Right now I am on the rollercoaster.
Thank goodness for my diary. If it were not for that little Moleskine notebook, I would be a complete basketcase. Actually, I’m probably still a complete basketcase, but I feel better about it, because I write it all down.
The days when I am completely sure I have squeezed every last drop of juice out of Johnlock.
They days when I can’t stop writing Johnlock.
The days when I have so many ideas for stories that I don’t know what to do with them all.
The days when my imagination is a barren wasteland.
The days when one comment has convinced me that my work is utter crap and I owe it to the world to never write again.
The days when a stroppy comment has filled me with so much anger and resentment and martyrdom that I am going to passive-aggressively hold the entire fandom to ransom by never publishing another Johnlock story again because frankly those bitches are all so ungrateful. (as if they’d even notice.)
The days when that novel I am writing is the greatest thing ever written.
The days when that novel is so bad I am ashamed to even walk into the same room as my laptop.
The days when reviews flood in, and I am Queen of the World and Goddess of All Writing and my ego is the size of Jupiter.
The days when the reviews flood in, and they just aren’t praising me enough, they’ll never say enough good things about me because I am so bloody wonderful, which of course means that secretly I know without doubt that I am an absolute fraud and completely useless.
The days when the reviews flood in, and I am cowering under my desk in shame that anybody could think that story I wrote is readable.
The days when I am satisfied because I have written something that I think is good. Good in the way that tapping on solid mahogany with your knuckles is good. Something that is out of my own real, original voice. Something that I am satisfied with.
The days when the fandom bores me to tears, or irritates the hell out of me, and so does my writing.
The days when I know my writing is completely stagnant, and I need to progress onto the next stage but I don’t know where to start.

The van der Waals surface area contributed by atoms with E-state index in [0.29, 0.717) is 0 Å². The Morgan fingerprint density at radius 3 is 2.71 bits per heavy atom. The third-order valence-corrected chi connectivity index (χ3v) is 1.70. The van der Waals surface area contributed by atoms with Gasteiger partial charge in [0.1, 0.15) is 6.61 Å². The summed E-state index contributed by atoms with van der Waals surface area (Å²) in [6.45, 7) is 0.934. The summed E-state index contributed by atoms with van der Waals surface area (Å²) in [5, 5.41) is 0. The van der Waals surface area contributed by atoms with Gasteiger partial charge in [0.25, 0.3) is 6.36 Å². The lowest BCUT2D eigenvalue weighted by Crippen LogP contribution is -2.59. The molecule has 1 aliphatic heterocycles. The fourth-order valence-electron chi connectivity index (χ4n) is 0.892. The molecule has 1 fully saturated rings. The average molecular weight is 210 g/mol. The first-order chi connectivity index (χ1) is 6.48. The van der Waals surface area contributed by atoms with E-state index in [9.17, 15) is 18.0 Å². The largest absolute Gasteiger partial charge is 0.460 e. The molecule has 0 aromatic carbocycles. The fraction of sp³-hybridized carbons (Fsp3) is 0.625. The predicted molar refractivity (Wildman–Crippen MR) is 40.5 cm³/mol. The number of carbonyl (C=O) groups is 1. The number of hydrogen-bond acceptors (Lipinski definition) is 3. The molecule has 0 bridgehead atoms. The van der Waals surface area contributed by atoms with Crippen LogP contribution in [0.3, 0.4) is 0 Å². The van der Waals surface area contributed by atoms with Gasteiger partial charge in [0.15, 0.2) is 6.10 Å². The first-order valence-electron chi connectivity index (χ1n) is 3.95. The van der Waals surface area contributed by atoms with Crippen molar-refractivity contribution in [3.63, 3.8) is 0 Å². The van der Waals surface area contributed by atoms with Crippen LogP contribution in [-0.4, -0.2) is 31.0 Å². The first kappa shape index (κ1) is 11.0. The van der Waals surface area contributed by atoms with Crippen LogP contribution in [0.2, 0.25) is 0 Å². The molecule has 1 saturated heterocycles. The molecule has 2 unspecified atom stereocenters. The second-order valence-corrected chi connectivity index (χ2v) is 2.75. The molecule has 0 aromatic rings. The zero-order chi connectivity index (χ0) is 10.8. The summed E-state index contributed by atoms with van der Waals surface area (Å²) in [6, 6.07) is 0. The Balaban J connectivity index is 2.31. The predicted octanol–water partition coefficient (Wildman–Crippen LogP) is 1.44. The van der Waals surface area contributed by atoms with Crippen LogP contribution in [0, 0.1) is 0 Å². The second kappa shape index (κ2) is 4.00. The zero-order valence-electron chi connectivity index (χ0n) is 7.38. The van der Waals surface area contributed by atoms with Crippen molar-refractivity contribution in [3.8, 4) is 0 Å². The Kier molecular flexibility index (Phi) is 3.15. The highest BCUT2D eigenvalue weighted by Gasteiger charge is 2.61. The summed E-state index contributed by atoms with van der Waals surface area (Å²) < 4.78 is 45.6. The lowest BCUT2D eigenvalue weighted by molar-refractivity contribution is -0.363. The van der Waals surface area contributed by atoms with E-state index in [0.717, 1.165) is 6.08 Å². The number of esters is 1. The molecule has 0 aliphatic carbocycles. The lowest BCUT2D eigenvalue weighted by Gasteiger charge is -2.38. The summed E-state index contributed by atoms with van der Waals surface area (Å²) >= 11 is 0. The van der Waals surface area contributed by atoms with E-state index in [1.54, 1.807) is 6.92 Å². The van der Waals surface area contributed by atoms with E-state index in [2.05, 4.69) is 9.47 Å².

And the days when I just sit down and write.
Before, or after I have written some fiction, I take a little time to reflect. Sometimes I write in my journal to get my juices flowing, the way Morning Pages are supposed to. Sometimes I write afterwards, to reflect on where I am going, on my emotional equilibrium (or lack of it).
Usually, when I have published a story, I watch the comments coming in, and try to write through my responses, the paranoid ones and the egotistical ones, the happy, the grateful and the furious.
My journal helps me keep my writing experience in perspective. There isn’t a lot of perspective about our own creativity, lets face it. We are all reared to be perfectionists, to rule ourselves out in the basis of not being Picasso, or to believe ourselves to be Dickens without needing to do the hard work. It is so hard to be objective.
My journal helps me remember that the only life I am saving when I write is my own. In the great scheme of things, this is not battlefield surgery. Or, if it is, it is on my emotions alone. That is why objectivity is important.
I need to remember that my writing is not about what other people think. It’s about me. At its very core, it is about healing my own wounds.
Even if I never publish another word, I will still keep writing, partly because it’s a compulsion, and partly because it mends my soul.
That is why keeping a journal is crucial for every creative person, whether you are amateur or professional. It reminds you of the WHY.
How do you use your journal in your creative process?